A long time ago rdup included a bunch of shell and Perl scripts that implemented a backup policy. These could be used in a pipeline to perform a backup.
Currently rdup consists out of three basic utilities:
So the general backup pipeline for rdup will look something like this:
create filelist | transform | update filesystem ( rdup | rdup-tr | rdup-up )
Making a backup means copying a list of files somewhere else. Restoring files is copying a list of files back to the place they came from. Same difference. So rdup can be used for both, if you did any transformation with rdup during the backup you just need to reverse those operations during the restore.
If you backup to a local disk you can just as well use rsync or plain old tar, but if you store your files at somebody else's disk you will need encryption. This is where you go beyond rsync and rdup comes in. Rsync cannot do per-file encryption, sure you can encrypt the network traffic with ssh, but at the remote side your files are kept in plain view. If you implement remote backups, the easy route is to allow root access on the backup medium. If the backup runs without root access the created files will not have their original ownership. For NFS this can be achieved by using no_root_squash, for ssh you could enable PermitRootLogin. Note that this may be a security risk.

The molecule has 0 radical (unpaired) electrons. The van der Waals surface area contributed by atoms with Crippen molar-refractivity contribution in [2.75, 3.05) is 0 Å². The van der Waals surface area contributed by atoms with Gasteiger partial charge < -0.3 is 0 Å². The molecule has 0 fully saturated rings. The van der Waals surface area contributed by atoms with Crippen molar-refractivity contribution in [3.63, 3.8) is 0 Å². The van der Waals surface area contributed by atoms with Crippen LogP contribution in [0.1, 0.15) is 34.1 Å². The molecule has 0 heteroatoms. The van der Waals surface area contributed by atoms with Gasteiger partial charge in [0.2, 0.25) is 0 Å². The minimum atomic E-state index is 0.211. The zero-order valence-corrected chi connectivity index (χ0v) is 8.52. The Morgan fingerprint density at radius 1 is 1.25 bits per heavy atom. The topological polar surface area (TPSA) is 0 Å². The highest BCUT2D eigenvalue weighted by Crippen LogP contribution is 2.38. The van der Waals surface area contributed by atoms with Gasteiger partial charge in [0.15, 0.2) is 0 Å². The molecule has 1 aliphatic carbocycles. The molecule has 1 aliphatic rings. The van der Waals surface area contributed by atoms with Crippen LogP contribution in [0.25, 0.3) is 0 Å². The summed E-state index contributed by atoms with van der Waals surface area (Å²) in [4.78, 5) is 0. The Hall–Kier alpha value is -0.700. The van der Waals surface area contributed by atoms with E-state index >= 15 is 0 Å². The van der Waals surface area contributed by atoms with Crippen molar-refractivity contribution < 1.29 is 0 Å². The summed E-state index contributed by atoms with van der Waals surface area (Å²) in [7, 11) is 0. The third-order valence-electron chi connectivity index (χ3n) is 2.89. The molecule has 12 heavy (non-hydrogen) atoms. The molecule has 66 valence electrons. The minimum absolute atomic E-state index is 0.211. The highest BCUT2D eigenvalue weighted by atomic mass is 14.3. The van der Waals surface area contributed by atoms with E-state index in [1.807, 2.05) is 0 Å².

The following script implements the algorithm of rdup-simple.
#!/bin/bash # some tmp files are saved in ~/.rdup. This directory must exist DIR=/home # what to backup BACKUP=/vol/backup TODAY=$(date +%Y%m/%d) LIST=~/.rdup/list-$HOSTNAME STAMP=~/.rdup/timestamp-$HOSTNAME # for remote backup, this has to run on the remote host! BUGBUG RET=$? case $RET in 2|*) echo Error >&2 exit 1 ;; 1) # full dump, remove file-list and time-stamp file rm $LIST $STAMP ;; 0) # inc dump # do nothing here ;; esac # this is the place where you want to modify the command line # right now, nothing is translated we just use 'cat' rdup -N $STAMP -Pcat $LIST $DIR | rdup-up $BACKUP/$HOSTNAME/$TODAY # or do a remote backup #rdup -N $STAMP -Pcat $LIST $DIR | ssh root@remotehost \ # rdup-up $BACKUP/$HOSTNAME/$TODAY
rdup-simple ~ /vol/backup/$HOSTNAME
This will create a backup in /vol/backup/$HOSTNAME/200705/15. So each day will have its own directory. Multiple sources are allowed, so:
rdup-simple ~ /etc/ /var/lib /vol/backup/$HOSTNAME
Will backup your home directory, /etc and /var/lib to the backup location. Also if you need to compress your backup, simple add a '-z' switch:
rdup-simple -z ~ /etc/ /var/lib /vol/backup/$HOSTNAME
Dumping my homedir to the remote server:
rdup-simple ~ ssh://miekg@remote/vol/backup/$HOSTNAME
The syntax is almost identical, only the destination starts with the magic string 'ssh://'. Compression and encryption are just as easily enabled as with a local backup, just add '-z' and/or a '-k keyfile' argument:
rdup-simple -z -k 'secret-file' ~ ssh://miekg@remote/vol/backup/$HOSTNAME
Remember though, that because of these advanced features (compression, encryption, etc, ...) the network transfer can never be as efficient as rsync.